It’s not only about losing the large trees from the landscape, it’s also about sustaining the seed base, and ensuring recruitment and ensuring representative age classes from saplings to large established trees.
We have all this information at our disposal, do we act now or do nothing. In time we can easily pick up and remove the pyramids, we can’t in a second replace these trees.
I mentioned in my first reports on the pyramids that the ones near the fence road on Argyle were specifically placed there by conservation staff for easy access whilst they configured suitable spacing and effectiveness against elephant access. They were also looking at adding shades of oxide to establish better blending in of the pyramids (to be less visual). We chose this site because it was adjacent to a barrier (the camp fence) and so we expected interest in these trees once the fence redirects the elephants. Another documented point from researchers is that elephants use roads and tracks as walkways and so you might expect to see more impact along road verges, where you also have good tree recruitment because of channeled water run-off. In conservation circles you may have heard of the roadsides been referred to as a “hedging effect” Therefore, ironically, the most effective area to place the pyramids would be along the roadsides!
Other vulnerable areas, but that are also highly visual, are the few odd Marulas and Leadwoods around our artificial water holes. Do we wait for these to be pushed over, or do we intervene, pack the tree, and continue to provide shade for some, a landing site for birds and a seed base? Sure, we could use natural rocks and stones on this circumstance, but we need to understand that Ingwelala has no ready available rock collection point, and there are ecological considerations here too. Amongst these naturally occurring stones and rocks is a sensitive ecosystem of rock dwelling creatures that rely on this niche for survival. To uproot one community to protect another doesn’t make that much sense to me? It’s also far cheaper to build the pyramids, you need fewer of them and they can’t be easily rolled away like stones. There are other secondary impacts of unnecessary off-road driving to access these areas to collect rocks which damage plants and insect life.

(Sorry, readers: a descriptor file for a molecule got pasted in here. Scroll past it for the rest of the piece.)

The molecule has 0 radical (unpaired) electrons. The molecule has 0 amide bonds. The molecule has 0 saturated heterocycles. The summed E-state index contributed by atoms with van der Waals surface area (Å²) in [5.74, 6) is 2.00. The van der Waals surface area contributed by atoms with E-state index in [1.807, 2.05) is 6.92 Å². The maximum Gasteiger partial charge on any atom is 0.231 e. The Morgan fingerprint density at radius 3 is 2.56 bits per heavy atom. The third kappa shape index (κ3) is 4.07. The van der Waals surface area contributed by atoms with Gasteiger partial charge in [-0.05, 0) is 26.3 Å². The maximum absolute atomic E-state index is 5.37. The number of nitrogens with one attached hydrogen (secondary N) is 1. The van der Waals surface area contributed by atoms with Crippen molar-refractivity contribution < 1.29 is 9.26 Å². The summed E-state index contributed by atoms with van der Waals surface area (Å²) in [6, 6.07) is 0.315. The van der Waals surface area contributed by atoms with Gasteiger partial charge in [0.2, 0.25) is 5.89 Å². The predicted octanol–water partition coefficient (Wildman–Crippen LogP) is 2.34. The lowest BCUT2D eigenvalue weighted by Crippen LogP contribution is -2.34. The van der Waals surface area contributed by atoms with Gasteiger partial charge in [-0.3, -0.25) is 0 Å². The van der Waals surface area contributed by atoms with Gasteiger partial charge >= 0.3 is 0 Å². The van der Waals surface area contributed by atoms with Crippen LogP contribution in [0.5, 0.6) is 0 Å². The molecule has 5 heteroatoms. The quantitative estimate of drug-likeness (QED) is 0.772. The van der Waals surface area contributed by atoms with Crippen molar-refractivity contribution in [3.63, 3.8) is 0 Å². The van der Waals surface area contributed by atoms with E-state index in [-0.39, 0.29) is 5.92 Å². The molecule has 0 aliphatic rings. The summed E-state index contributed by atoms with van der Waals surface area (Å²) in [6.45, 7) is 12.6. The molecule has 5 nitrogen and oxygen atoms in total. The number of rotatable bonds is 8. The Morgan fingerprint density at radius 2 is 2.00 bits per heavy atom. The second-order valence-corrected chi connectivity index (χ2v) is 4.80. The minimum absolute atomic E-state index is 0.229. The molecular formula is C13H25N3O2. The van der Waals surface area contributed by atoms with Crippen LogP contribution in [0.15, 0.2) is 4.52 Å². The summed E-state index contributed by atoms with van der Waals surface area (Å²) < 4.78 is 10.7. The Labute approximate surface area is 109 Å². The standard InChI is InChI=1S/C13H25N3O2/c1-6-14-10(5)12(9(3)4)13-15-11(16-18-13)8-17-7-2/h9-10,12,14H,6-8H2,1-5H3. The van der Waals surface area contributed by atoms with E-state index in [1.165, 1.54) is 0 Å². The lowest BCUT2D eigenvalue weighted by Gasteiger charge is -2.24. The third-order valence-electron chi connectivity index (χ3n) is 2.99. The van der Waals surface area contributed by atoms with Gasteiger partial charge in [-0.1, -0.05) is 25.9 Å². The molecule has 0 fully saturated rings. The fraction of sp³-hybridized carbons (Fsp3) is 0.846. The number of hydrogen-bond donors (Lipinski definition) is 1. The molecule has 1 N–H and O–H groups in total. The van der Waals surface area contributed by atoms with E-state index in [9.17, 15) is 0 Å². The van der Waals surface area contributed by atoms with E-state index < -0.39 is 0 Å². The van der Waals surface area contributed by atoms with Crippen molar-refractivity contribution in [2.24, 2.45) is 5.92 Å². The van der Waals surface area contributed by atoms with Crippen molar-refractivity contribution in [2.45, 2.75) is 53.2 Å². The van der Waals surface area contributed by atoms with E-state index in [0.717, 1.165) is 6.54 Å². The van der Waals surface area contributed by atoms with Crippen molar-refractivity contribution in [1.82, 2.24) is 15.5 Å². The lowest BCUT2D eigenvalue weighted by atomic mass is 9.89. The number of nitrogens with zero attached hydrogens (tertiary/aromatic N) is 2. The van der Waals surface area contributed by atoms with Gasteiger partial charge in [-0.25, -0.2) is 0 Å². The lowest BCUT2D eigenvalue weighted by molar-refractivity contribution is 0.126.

So to summarise, what we are trying to achieve is this:
- To maintain species biodiversity and to avoid any species vulnerability or species extinction
- To conserve heterogeneity in the landscape
- To maintain the vegetation in the landscape that is representative of this indigenous area
- Through species biodiversity maintenance, promote a wider habitat use by other insects, birds and mammals, but not excluding elephants
- To conserve, maintain and promote seed production
- To ensure sufficient and sustainable tree recruitment to satisfy the above requirements
Conservation staff will site the pyramids as far away from the roads as possible to lessen the visual impact.
The Board is certain this intervention is necessary and I hope that in some way I have been able to communicate the factors and driving forces that are taken into account, and the various ecological considerations and debates. It is not an adhoc or uninformed decision and I trust you will understand and support the need for this temporary intervention.
by John Llewellyn